Archive for the ‘amqp’ Category

AMQP 1.0 becomes ISO 19464

May 1, 2014
A guest post by John O’Hara, Originator of AMQP

I’d like to thank Steve for inviting me to write a few words on his blog.

I remember using Steve’s ACE framework on a banking project back in the 90’s before I got to know him through his contributions to AMQP (Advanced Message Queuing Protocol).

I’ve taken to posting a rare blog entry because today AMQP becomes ISO 19464.

ISO standardization is a high bar requiring international consensus to achieve and as a result it confers an associated sense of stability and longevity.  I think this milestone will establish AMQP as the backbone of business computing; the unseen, essential networks that hold the world together.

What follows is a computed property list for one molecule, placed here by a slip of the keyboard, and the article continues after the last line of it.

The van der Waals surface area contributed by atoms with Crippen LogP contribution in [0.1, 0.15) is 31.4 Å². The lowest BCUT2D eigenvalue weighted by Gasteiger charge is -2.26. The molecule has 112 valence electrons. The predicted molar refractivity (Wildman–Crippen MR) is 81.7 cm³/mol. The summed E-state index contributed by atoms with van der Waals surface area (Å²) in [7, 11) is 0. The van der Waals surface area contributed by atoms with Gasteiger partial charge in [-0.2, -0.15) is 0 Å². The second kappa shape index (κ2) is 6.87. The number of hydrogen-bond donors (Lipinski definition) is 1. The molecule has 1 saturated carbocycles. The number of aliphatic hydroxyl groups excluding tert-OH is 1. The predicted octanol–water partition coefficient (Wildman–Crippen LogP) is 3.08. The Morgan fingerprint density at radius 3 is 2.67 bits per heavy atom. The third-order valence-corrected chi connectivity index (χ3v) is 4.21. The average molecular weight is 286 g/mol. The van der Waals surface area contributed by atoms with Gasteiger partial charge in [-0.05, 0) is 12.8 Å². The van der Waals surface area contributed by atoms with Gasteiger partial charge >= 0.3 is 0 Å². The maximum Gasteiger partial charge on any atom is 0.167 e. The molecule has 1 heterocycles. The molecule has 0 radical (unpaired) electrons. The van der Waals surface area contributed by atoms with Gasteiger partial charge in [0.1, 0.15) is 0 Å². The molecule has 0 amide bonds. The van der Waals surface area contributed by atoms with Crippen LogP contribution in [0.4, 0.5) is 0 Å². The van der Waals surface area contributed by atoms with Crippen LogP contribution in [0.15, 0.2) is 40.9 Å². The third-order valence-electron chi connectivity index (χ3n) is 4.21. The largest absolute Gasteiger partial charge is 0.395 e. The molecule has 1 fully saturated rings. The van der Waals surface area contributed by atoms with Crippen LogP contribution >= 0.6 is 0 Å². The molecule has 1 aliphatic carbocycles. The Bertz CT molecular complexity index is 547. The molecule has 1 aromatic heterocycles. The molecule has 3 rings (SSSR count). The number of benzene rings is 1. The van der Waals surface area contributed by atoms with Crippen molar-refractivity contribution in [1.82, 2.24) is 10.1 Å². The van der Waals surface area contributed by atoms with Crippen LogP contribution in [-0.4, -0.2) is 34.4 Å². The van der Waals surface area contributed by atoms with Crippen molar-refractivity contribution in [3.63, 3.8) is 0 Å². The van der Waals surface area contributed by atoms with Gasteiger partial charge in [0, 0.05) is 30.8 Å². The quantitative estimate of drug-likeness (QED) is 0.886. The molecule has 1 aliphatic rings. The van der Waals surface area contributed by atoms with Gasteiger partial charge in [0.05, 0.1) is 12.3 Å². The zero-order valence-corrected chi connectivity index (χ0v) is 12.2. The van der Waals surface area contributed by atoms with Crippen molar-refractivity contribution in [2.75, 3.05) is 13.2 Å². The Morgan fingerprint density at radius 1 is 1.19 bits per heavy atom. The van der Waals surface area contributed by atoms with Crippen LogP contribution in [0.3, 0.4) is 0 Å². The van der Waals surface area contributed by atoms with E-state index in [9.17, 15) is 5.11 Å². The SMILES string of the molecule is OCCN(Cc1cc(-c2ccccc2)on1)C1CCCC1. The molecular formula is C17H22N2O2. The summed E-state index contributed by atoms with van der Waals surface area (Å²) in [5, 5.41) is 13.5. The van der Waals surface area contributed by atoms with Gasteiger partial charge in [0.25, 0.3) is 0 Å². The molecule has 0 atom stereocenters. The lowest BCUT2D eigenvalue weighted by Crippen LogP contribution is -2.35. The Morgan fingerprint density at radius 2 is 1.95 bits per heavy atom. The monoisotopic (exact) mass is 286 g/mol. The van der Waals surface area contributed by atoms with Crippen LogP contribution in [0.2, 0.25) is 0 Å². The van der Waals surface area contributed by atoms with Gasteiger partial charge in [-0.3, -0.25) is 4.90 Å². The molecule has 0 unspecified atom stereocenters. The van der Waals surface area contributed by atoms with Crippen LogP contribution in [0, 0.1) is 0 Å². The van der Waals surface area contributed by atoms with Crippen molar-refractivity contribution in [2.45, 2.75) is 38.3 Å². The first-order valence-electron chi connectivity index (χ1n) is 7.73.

What does this mean?

It means that for the first time, we have standardized connectivity that is portable between businesses and which combines security, event subscription and the enactment of transacted reliable messages. With AMQP / ISO 19464, we can be reliably enact ecommerce without depending on third-party exchanges or requiring proprietary software and this removes many of the technical barriers to dealing with new business partners.

This portability makes AMQP an important technology for switching workloads between Cloud providers, where it is already widely adopted.

AMQP also enhances the potential of other ISO standards including ISO 20022 (Unifi) the standard for financial messaging by combining the means to perform financial transactions with a secure reliable transport.

How might this affect me?